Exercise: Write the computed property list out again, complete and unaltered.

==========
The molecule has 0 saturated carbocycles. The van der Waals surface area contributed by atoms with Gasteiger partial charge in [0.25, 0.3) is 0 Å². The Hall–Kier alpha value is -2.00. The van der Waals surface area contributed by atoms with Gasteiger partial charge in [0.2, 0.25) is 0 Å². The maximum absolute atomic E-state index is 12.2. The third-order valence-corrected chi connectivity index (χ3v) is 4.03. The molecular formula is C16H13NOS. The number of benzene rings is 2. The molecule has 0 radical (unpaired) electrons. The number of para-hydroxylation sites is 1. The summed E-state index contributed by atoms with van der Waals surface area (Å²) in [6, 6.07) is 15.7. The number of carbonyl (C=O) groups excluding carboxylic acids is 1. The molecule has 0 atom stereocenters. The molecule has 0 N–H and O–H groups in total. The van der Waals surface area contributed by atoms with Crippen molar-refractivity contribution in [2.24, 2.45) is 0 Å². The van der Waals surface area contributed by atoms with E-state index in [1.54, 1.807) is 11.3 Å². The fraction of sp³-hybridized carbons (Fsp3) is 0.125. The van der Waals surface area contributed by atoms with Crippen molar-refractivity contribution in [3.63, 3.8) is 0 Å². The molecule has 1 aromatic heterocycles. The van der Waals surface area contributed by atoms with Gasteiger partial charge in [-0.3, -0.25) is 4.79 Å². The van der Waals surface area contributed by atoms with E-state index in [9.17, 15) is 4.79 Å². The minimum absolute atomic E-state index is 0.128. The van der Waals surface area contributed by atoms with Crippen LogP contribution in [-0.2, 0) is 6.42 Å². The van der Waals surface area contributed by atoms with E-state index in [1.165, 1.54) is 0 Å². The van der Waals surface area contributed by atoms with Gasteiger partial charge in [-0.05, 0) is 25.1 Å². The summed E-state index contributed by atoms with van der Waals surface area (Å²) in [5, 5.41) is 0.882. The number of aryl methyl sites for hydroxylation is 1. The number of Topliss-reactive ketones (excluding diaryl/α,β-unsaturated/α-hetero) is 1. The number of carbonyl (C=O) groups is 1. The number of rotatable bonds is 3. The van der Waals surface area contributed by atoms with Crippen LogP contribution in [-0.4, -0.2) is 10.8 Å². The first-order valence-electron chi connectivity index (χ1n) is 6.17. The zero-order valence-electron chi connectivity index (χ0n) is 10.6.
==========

The molecule has 0 saturated carbocycles. The van der Waals surface area contributed by atoms with Gasteiger partial charge in [0.25, 0.3) is 0 Å². The Hall–Kier alpha value is -2.00. The van der Waals surface area contributed by atoms with Gasteiger partial charge in [0.2, 0.25) is 0 Å². The maximum absolute atomic E-state index is 12.2. The third-order valence-corrected chi connectivity index (χ3v) is 4.03. The molecular formula is C16H13NOS. The number of benzene rings is 2. The molecule has 0 radical (unpaired) electrons. The number of para-hydroxylation sites is 1. The summed E-state index contributed by atoms with van der Waals surface area (Å²) in [6, 6.07) is 15.7. The number of carbonyl (C=O) groups excluding carboxylic acids is 1. The molecule has 0 atom stereocenters. The molecule has 0 N–H and O–H groups in total. The van der Waals surface area contributed by atoms with Crippen molar-refractivity contribution in [2.24, 2.45) is 0 Å². The van der Waals surface area contributed by atoms with E-state index in [1.54, 1.807) is 11.3 Å². The fraction of sp³-hybridized carbons (Fsp3) is 0.125. The van der Waals surface area contributed by atoms with Crippen molar-refractivity contribution in [3.63, 3.8) is 0 Å². The molecule has 1 aromatic heterocycles. The van der Waals surface area contributed by atoms with Gasteiger partial charge in [-0.3, -0.25) is 4.79 Å². The van der Waals surface area contributed by atoms with E-state index in [9.17, 15) is 4.79 Å². The minimum absolute atomic E-state index is 0.128. The van der Waals surface area contributed by atoms with Crippen LogP contribution in [-0.2, 0) is 6.42 Å². The van der Waals surface area contributed by atoms with E-state index in [1.165, 1.54) is 0 Å². The van der Waals surface area contributed by atoms with Gasteiger partial charge in [-0.05, 0) is 25.1 Å². The summed E-state index contributed by atoms with van der Waals surface area (Å²) in [5, 5.41) is 0.882. The number of aryl methyl sites for hydroxylation is 1. The number of Topliss-reactive ketones (excluding diaryl/α,β-unsaturated/α-hetero) is 1. The number of carbonyl (C=O) groups is 1. The number of rotatable bonds is 3. The van der Waals surface area contributed by atoms with Crippen LogP contribution in [-0.4, -0.2) is 10.8 Å². The first-order valence-electron chi connectivity index (χ1n) is 6.17. The zero-order valence-electron chi connectivity index (χ0n) is 10.6.